What Stole Our Beloved Carrie Fisher Away?

paramedics responding to overdose

It’s been 40 years since Carrie Fisher took an indelible place in our hearts and our minds. That’s when the first Star War movie arrived in theaters and introduced us to Princess Leia. When that movie was filmed, she was just 19 years old and already immersed in drug use.

In her memoirs published last year, she told how she had been introduced to marijuana by her mother when she was just 13 and how her use was so heavy whenever she was not in front of the camera that she could hardly remember any off-screen events. For the next several years, she heavily abused alcohol, marijuana and cocaine. To this, she later added painkillers, sleeping pills and psychiatric medications like Prozac, Abilify and Lamictal.

Drug abuse is not a rarity in Hollywood. Some stars keep their drug use a secret. Others have public meltdowns that land them in rehab and so are unable to keep any secrets. Carrie had long been public about her drug abuse.

Carrie’s autopsy report on her death in December 2016, finally released with a full toxicology report in June 2017, shed detailed light on the way her toxic cocktail of drugs contributed to her death.

What Caused Her Death?

You can imagine how intensively every factor that could have been involved in her death was scrutinized. After all, she was an internationally-known actor. Even with this close examination, it was not possible to pin the blame on a single drug or single health condition.

So what happened to her?

She was flying with her assistant from London to Los Angeles on December 23rd, perhaps envisioning a pleasant Christmas with family members. Shortly after takeoff, she fell asleep and slept nearly all of the ten-hour flight. She had long suffered from sleep apnea, so she’d stop breathing for a period of time that could last for seconds or as long as a minute. She’d suddenly start breathing again with a snort or gasp.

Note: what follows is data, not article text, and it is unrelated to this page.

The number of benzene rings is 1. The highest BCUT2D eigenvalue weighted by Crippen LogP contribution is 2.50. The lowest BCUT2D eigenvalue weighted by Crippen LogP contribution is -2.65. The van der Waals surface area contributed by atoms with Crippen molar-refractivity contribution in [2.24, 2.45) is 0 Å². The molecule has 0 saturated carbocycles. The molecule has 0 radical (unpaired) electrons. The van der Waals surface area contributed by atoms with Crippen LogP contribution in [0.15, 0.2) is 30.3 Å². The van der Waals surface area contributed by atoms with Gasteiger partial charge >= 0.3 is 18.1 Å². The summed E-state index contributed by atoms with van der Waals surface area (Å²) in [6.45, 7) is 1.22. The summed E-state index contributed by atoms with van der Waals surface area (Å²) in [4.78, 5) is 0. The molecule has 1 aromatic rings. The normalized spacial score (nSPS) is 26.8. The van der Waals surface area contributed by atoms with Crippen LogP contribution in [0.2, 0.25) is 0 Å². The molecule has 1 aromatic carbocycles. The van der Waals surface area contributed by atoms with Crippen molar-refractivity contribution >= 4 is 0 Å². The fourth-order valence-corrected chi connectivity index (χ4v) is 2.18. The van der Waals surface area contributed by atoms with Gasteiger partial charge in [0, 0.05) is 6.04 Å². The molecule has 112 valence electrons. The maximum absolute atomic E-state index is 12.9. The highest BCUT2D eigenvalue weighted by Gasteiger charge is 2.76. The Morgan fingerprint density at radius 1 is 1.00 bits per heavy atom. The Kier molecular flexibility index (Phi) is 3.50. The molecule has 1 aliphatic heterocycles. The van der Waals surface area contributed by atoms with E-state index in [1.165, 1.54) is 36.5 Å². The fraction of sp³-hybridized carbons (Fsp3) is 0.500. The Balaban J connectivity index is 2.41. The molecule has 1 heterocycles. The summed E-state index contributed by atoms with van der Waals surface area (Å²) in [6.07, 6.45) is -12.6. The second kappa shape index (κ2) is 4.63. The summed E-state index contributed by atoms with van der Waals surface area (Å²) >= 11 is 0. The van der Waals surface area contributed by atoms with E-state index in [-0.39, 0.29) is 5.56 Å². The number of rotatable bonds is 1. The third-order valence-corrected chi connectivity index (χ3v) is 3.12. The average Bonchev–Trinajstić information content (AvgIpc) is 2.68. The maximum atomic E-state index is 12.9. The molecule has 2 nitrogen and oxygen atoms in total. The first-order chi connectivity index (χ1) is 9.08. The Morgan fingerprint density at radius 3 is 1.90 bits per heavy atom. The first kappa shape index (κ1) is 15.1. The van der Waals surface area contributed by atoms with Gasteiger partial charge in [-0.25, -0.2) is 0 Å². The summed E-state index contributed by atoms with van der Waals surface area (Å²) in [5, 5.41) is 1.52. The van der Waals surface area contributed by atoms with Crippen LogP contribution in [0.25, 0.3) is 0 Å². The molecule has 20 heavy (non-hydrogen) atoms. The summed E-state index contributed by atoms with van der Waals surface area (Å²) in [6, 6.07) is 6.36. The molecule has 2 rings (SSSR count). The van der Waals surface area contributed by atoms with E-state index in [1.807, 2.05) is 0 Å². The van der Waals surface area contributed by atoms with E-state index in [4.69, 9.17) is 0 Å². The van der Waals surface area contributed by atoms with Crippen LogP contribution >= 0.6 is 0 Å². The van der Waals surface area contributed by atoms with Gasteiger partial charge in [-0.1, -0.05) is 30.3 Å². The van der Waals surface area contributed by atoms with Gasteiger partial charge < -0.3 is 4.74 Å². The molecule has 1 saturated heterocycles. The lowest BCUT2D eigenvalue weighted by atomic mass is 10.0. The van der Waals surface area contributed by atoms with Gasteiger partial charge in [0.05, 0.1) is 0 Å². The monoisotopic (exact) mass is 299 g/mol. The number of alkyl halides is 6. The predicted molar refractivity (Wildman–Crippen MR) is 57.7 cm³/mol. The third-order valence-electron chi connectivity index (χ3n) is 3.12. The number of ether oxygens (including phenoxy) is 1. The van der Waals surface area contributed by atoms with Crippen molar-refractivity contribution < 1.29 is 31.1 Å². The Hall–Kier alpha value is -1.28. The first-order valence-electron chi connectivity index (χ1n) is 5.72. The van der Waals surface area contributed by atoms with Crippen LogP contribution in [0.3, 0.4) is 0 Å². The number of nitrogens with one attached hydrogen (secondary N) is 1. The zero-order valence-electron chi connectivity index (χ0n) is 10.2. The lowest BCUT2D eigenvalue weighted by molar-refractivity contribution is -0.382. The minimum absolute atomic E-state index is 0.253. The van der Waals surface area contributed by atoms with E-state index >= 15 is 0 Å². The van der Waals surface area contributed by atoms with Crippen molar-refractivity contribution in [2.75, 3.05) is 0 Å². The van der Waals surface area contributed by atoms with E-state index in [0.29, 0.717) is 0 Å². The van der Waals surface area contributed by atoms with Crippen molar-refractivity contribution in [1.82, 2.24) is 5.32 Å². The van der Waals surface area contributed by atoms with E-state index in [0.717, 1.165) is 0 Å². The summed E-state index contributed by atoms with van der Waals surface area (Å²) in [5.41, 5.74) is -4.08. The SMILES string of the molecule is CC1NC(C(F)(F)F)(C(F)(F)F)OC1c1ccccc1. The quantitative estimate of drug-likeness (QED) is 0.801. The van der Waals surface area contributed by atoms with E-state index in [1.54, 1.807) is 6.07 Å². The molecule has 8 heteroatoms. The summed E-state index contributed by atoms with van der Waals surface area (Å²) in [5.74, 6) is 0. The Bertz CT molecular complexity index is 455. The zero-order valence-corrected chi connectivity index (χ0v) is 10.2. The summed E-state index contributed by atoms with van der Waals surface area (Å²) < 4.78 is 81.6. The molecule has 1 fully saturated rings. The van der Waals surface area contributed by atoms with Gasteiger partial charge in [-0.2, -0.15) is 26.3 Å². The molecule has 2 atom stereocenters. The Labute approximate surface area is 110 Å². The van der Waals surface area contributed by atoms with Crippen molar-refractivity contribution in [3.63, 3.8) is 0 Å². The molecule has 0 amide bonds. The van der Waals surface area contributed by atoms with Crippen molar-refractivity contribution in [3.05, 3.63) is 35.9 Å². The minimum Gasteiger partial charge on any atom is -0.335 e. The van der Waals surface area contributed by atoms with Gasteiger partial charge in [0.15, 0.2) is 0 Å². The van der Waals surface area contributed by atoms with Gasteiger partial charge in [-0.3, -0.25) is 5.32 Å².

As the plane approached Los Angeles, she could not be roused. Suddenly, she vomited profusely and slumped over in her seat, unresponsive. One of the passengers who was a registered nurse started CPR and kept it up for a half-hour until her heart began to beat again.

She was rushed to the hospital and taken to intensive care. Despite everything done to try to save her, she died from a cardiac arrest four days later. To make the matter even sadder, her grief-stricken mother, Debbie Reynolds, died the next day.

The Toxicology Report

The medical history portion of the autopsy report noted the past use of various illicit and prescription drugs including Prozac, Abilify and Lamictal as noted above. It was also noted that she had been taking oxycodone, which was not prescribed.

The tests showed some drugs in their active forms and some in the form of a metabolite—that means that the drug had been taken long enough in the past that the body had already broken it down into a form that could be more easily eliminated by the body.

Active form drugs:


Diphenhydramine (antihistamine and sleep aid)

Meperidine (Demerol, an opioid painkiller)


Ethanol (alcohol)



MDMA (also known as Ecstasy)


Other Health Conditions that Could Have Contributed?

The medical examiner notes the presence of mild heart disease and severe arthritis in neck and spine. No other significant health conditions were found. The 25-page autopsy report repeatedly commented on the impossibility of determining the role these drugs played in her death because there was no way of knowing how long ago they had been consumed or if she was suffering any symptoms of overdose because she had been asleep for many hours. Just the drug levels in her body alone were not enough information to make a determination.

The final statement of the cause of death was “atherosclerotic heart disease, drug use.”

With the breathing problems Ms. Fisher had experienced for years, it was unwise for her to have so many drugs in her body with the side effect of suppressing one’s breathing.

The following drugs all list breathing difficulties as side effects: Methadone, heroin, meperidine, Prozac, diphenhydramine, alcohol.

Long-Term Drug Use Has its Own Dangers

Her death points out the health risks of long-term drug use. When illicit drugs are being used or prescription drugs are taken without a medical need, the right thing to do is get a person help to get sober. For more than 50 years, the Narconon drug rehab program has helped tens of thousands of people work their way back to sobriety.

Narconon Ojai specializes in assisting artists, performers and all kinds of professionals to return to their full, sober potential through lasting recovery. When you or someone you care about needs help recovering their sobriety, give us a call. We can help.


Sue Birkenshaw

Sue has worked in the addiction field with the Narconon network for three decades. She has developed and administered drug prevention programs worldwide and worked with numerous drug rehabilitation centers over the years. Sue is also a fine artist and painter, who enjoys traveling the world which continues to provide unlimited inspiration for her work. You can follow Sue on Twitter, or connect with her on LinkedIn.